Interwar Gun Control A Feigned Consensus

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Noah Yeager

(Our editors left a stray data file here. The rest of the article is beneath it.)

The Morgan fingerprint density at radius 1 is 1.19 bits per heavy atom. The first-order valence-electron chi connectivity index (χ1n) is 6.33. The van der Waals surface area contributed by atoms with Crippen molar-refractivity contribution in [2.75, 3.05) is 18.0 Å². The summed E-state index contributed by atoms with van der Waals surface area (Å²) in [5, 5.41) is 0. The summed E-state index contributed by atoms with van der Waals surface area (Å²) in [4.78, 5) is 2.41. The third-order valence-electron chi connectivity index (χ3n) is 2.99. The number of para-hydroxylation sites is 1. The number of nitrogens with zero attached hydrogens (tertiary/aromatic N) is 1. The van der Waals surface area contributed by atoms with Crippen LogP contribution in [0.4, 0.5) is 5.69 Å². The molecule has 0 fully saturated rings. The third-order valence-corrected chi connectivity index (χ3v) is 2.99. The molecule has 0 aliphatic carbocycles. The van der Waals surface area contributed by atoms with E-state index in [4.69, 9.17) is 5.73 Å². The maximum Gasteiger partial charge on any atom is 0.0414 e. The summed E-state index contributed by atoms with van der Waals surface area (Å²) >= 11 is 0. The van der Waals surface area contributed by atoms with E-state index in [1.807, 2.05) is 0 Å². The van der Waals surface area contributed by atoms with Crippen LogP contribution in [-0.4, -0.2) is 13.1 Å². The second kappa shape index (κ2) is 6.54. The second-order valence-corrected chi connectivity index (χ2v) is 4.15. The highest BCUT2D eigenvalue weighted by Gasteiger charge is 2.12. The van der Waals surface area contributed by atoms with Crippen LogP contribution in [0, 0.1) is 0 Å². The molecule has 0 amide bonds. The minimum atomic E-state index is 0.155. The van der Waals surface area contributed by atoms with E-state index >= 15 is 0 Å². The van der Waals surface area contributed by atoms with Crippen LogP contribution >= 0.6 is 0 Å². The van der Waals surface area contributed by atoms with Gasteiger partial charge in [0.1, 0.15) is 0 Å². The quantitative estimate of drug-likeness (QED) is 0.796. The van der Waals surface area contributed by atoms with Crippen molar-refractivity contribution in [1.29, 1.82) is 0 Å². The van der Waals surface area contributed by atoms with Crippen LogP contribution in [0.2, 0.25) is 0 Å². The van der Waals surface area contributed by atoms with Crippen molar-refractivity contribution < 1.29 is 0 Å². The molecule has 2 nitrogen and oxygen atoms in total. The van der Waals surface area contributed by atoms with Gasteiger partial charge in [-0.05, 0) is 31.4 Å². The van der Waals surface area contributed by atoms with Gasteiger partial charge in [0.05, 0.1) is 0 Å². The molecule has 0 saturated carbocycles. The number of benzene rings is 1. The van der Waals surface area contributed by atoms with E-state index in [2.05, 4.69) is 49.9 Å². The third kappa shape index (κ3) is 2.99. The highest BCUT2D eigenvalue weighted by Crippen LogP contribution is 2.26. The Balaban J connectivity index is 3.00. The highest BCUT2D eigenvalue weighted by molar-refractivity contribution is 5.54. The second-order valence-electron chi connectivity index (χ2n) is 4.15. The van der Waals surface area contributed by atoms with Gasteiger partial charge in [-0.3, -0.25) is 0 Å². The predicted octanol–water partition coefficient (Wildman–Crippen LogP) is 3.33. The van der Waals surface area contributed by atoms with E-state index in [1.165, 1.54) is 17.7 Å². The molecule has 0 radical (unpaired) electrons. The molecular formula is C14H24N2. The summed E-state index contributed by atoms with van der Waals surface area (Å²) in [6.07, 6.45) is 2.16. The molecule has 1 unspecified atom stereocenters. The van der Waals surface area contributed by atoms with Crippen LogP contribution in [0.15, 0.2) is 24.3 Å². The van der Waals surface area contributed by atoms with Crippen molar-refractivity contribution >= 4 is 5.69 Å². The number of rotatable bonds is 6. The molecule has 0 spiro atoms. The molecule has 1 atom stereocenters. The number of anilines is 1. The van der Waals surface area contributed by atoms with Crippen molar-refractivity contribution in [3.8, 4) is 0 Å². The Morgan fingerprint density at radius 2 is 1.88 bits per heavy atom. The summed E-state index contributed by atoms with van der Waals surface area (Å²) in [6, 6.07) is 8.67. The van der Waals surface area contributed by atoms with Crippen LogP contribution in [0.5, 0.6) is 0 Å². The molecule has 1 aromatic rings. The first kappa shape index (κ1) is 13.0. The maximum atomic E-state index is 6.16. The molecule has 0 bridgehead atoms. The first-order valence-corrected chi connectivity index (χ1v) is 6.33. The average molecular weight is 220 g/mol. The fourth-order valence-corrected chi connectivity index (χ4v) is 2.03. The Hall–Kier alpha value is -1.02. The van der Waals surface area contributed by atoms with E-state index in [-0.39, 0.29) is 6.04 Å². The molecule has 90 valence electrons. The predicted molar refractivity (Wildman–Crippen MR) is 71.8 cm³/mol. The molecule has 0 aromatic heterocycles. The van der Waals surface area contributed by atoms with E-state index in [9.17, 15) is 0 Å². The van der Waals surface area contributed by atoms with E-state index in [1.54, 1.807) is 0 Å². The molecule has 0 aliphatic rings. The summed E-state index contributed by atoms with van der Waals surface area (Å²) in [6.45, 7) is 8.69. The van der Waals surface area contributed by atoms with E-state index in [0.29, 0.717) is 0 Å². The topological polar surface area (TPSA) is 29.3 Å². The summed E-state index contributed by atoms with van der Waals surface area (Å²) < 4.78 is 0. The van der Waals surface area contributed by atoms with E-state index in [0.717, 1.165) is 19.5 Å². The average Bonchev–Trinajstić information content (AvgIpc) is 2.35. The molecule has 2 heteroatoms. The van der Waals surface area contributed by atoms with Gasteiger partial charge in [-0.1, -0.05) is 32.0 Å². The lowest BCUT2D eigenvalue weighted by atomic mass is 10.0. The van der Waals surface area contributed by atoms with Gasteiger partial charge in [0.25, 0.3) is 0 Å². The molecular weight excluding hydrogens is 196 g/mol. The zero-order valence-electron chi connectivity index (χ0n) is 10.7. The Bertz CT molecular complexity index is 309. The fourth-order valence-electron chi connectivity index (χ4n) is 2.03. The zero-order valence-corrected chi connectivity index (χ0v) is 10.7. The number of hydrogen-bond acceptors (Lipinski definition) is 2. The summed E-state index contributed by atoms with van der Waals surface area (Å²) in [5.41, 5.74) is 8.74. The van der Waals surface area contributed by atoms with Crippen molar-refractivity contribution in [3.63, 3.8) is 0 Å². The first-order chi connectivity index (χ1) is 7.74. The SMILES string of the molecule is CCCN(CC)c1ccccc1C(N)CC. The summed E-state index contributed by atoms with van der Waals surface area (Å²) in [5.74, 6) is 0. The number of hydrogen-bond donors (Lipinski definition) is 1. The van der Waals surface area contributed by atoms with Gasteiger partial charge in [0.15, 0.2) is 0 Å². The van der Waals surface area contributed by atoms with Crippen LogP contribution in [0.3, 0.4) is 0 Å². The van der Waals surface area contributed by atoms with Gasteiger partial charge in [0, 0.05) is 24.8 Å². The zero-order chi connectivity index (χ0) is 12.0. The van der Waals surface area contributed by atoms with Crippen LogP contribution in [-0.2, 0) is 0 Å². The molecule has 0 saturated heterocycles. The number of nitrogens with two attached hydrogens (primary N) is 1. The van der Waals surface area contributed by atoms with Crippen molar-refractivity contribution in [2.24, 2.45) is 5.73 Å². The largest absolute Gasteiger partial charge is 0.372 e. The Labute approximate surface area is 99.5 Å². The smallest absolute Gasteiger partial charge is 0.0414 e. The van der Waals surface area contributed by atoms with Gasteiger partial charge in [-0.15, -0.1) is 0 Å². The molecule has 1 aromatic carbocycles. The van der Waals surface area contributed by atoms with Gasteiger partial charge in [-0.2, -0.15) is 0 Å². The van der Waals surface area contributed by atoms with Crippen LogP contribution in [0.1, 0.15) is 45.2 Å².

The issue of a powerful gun lobby opposed to bare-minimum gun control legislation, such as a permit to purchase, appears to be one of the many products of recent polarization and culture war. However, this legal juggernaut did not just suddenly emerge—it has been present and growing since the first efforts to address the national gun problem that has claimed so many lives. In 2020, a year indicative of the significant and tragic rise in mass shootings and gun-related deaths in recent years, there were 13.6 deaths attributed to firearms per 100,000 Americans.1 At the peak of the interwar period’s gun issue in 1932, this number was 15.4.2 These deaths and the wide publicization of the criminals who committed them rallied the public behind the federal government’s gun control efforts, demonstrated by an early Gallup poll that found nearly four out of five Americans supported the registration of all pistols and revolvers.3 Given the overwhelming demand for gun control, many historians look back at the 1930s as a time when gun enthusiasts and gun control advocates put aside their differences for the common good. However, the truth is far different. Despite this appalling crisis met by a country ready for change, the NRA would not allow restrictive gun control legislation to pass. The NRA testified before Congress that it was “not at all” opposed to reasonable gun control,4 as they simultaneously sent letters to its members calling on their support to completely kill that same bill they had testified for.5 In an environment ideal for gun control, the interwar period gun lobby feigned consensus around the need for gun control out of necessity; however, their efforts to gut such legislation demonstrated resistance to all gun control evocative of modern-day gun lobbyists.

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